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Advances in Packaging Crucial to Powering Next Generation Processors

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Ashok Bindra
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Over the years, with advances in semiconductor processing, microprocessors have become more powerful and consume much more power as voltages dropped. Concurrently, power supplies designed to power these devices got more sophisticated, delivering more power at high efficiency from a smaller package with faster transient response and minimal noise and EMI. Aside from improvements in topology, circuit design, including magnetics, advances in packaging played a crucial role in building power supplies for next generation processors. Today, powerful artificial intelligence (AI) processors with billions of transistors on-chip, and offering tera floating point operations per second, are capable of handling more than 1000 A at voltages below 1 V. Powering these new generation processors requires power supplies that can be placed as close as possible to the processor to minimize parasitics while capable of handling thermal challenges.

In the first cover feature article “High Current Density Power Modules Mitigate the Environmental Impact of Power-Intensive GenAI,” the author Maury Wood shows how advanced high current density power modules and vertical power delivery methods can realize a significant improvement in processing performance, while reducing power losses, and saving terawatts of energy annually at the global scale. In the article, the author reveals that the operating current demands of the modern AI processors is very significant and now approaching 2,000 A peak, resulting in environmentally consequential levels of processor power loss and related thermal management complexity. Delivering 2,000 A at 0.7 V utilizing voltage regulators at the point-of-load (PoL) presents a very interesting and important thermal and electrical performance challenge, noted Wood. He added, this requires a new power module packaging technology like the three dimensional interconnect (3Di) that can meet the requisite current density with performance.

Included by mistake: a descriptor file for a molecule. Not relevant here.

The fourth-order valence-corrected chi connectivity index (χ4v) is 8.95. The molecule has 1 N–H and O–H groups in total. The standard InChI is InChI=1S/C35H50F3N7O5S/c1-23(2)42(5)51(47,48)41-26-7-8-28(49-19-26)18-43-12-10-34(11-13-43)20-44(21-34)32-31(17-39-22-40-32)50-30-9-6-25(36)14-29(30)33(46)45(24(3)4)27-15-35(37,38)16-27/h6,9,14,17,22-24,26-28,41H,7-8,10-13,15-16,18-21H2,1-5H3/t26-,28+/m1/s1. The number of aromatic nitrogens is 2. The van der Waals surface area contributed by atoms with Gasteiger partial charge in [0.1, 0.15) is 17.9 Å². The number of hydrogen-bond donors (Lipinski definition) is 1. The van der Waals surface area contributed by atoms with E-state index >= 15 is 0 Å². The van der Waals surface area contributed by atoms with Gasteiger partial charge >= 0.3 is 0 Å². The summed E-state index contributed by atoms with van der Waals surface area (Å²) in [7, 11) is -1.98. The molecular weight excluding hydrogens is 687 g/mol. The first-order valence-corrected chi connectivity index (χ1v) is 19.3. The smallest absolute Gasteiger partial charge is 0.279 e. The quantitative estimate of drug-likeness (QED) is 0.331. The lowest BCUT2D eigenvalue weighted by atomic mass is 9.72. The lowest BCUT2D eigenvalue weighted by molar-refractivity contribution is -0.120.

The second cover feature “Building the Electric Power Grid One Block at a Time” by Radha Sree Krishna Moorthy and Madhu Chinthavali focuses on a growing need for power electronics (PE) solutions to ease system integration. From charging stations to the power grid, the infrastructure is becoming a conglomeration of PE systems working in unison. Such circumstances demand interoperable, and vendor-agnostic interfaces to ease integration and reduce the balance of system (BOS) costs, says the article. Consequently, the authors have redefined the fundamental units for grid applications, which led to the conceptualization of PE interfaces with a novel architecture called smart universal power electronics regulators (SUPER). SUPER is the highest level of the fundamental unit needed to realize PE systems interfacing resources and loads. Furthermore, according to Moorthy and Chinthavali, “SUPER is a single power conversion unit with standardized interconnections. It is basically a conversion stage with one input and one output port to which a load or an asset can be connected.”